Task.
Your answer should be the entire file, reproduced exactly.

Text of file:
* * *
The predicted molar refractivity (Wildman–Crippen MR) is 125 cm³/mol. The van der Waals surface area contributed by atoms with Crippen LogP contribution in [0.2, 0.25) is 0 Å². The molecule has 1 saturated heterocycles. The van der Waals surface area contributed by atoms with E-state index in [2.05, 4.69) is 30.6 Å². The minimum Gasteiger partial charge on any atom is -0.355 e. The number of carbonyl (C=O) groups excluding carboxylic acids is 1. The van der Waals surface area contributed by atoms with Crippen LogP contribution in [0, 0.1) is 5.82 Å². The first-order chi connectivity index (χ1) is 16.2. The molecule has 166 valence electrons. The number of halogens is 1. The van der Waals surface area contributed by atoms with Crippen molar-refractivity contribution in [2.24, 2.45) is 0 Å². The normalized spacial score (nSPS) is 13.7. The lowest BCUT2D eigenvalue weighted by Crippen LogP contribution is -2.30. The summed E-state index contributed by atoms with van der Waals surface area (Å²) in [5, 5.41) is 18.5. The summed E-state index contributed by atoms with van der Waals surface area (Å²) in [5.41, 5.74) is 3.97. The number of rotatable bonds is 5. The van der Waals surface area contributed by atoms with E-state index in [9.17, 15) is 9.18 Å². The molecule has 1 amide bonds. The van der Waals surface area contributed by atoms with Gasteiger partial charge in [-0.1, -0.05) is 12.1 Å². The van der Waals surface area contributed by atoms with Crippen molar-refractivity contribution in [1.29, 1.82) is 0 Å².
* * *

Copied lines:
The predicted molar refractivity (Wildman–Crippen MR) is 125 cm³/mol. The van der Waals surface area contributed by atoms with Crippen LogP contribution in [0.2, 0.25) is 0 Å². The molecule has 1 saturated heterocycles. The van der Waals surface area contributed by atoms with E-state index in [2.05, 4.69) is 30.6 Å². The minimum Gasteiger partial charge on any atom is -0.355 e. The number of carbonyl (C=O) groups excluding carboxylic acids is 1. The van der Waals surface area contributed by atoms with Crippen LogP contribution in [0, 0.1) is 5.82 Å². The first-order chi connectivity index (χ1) is 16.2. The molecule has 166 valence electrons. The number of halogens is 1. The van der Waals surface area contributed by atoms with Crippen molar-refractivity contribution in [2.24, 2.45) is 0 Å². The normalized spacial score (nSPS) is 13.7. The lowest BCUT2D eigenvalue weighted by Crippen LogP contribution is -2.30. The summed E-state index contributed by atoms with van der Waals surface area (Å²) in [5, 5.41) is 18.5. The summed E-state index contributed by atoms with van der Waals surface area (Å²) in [5.41, 5.74) is 3.97. The number of rotatable bonds is 5. The van der Waals surface area contributed by atoms with E-state index in [9.17, 15) is 9.18 Å². The molecule has 1 amide bonds. The van der Waals surface area contributed by atoms with Gasteiger partial charge in [-0.1, -0.05) is 12.1 Å². The van der Waals surface area contributed by atoms with Crippen molar-refractivity contribution in [1.29, 1.82) is 0 Å².